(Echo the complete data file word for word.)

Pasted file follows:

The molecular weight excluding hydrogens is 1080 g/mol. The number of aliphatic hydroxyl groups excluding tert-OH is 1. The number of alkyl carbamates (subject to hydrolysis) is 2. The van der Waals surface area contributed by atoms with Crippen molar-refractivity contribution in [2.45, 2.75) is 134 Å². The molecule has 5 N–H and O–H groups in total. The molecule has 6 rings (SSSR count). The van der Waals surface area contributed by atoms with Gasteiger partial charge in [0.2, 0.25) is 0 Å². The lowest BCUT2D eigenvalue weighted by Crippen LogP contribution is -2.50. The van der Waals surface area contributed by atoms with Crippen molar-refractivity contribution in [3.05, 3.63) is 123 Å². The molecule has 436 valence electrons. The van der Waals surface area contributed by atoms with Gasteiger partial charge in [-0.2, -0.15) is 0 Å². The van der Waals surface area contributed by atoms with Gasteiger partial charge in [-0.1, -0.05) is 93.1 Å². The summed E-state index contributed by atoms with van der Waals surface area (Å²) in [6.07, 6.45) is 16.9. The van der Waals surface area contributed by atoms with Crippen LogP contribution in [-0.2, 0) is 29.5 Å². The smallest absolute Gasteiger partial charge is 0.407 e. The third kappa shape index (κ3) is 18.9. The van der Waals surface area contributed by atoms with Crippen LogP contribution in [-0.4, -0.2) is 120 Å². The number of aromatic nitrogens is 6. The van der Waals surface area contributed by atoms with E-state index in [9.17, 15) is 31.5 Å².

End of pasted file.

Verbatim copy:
The molecular weight excluding hydrogens is 1080 g/mol. The number of aliphatic hydroxyl groups excluding tert-OH is 1. The number of alkyl carbamates (subject to hydrolysis) is 2. The van der Waals surface area contributed by atoms with Crippen molar-refractivity contribution in [2.45, 2.75) is 134 Å². The molecule has 5 N–H and O–H groups in total. The molecule has 6 rings (SSSR count). The van der Waals surface area contributed by atoms with Gasteiger partial charge in [0.2, 0.25) is 0 Å². The lowest BCUT2D eigenvalue weighted by Crippen LogP contribution is -2.50. The van der Waals surface area contributed by atoms with Crippen molar-refractivity contribution in [3.05, 3.63) is 123 Å². The molecule has 436 valence electrons. The van der Waals surface area contributed by atoms with Gasteiger partial charge in [-0.2, -0.15) is 0 Å². The van der Waals surface area contributed by atoms with Gasteiger partial charge in [-0.1, -0.05) is 93.1 Å². The summed E-state index contributed by atoms with van der Waals surface area (Å²) in [6.07, 6.45) is 16.9. The van der Waals surface area contributed by atoms with Crippen LogP contribution in [-0.2, 0) is 29.5 Å². The smallest absolute Gasteiger partial charge is 0.407 e. The third kappa shape index (κ3) is 18.9. The van der Waals surface area contributed by atoms with Crippen LogP contribution in [-0.4, -0.2) is 120 Å². The number of aromatic nitrogens is 6. The van der Waals surface area contributed by atoms with E-state index in [9.17, 15) is 31.5 Å².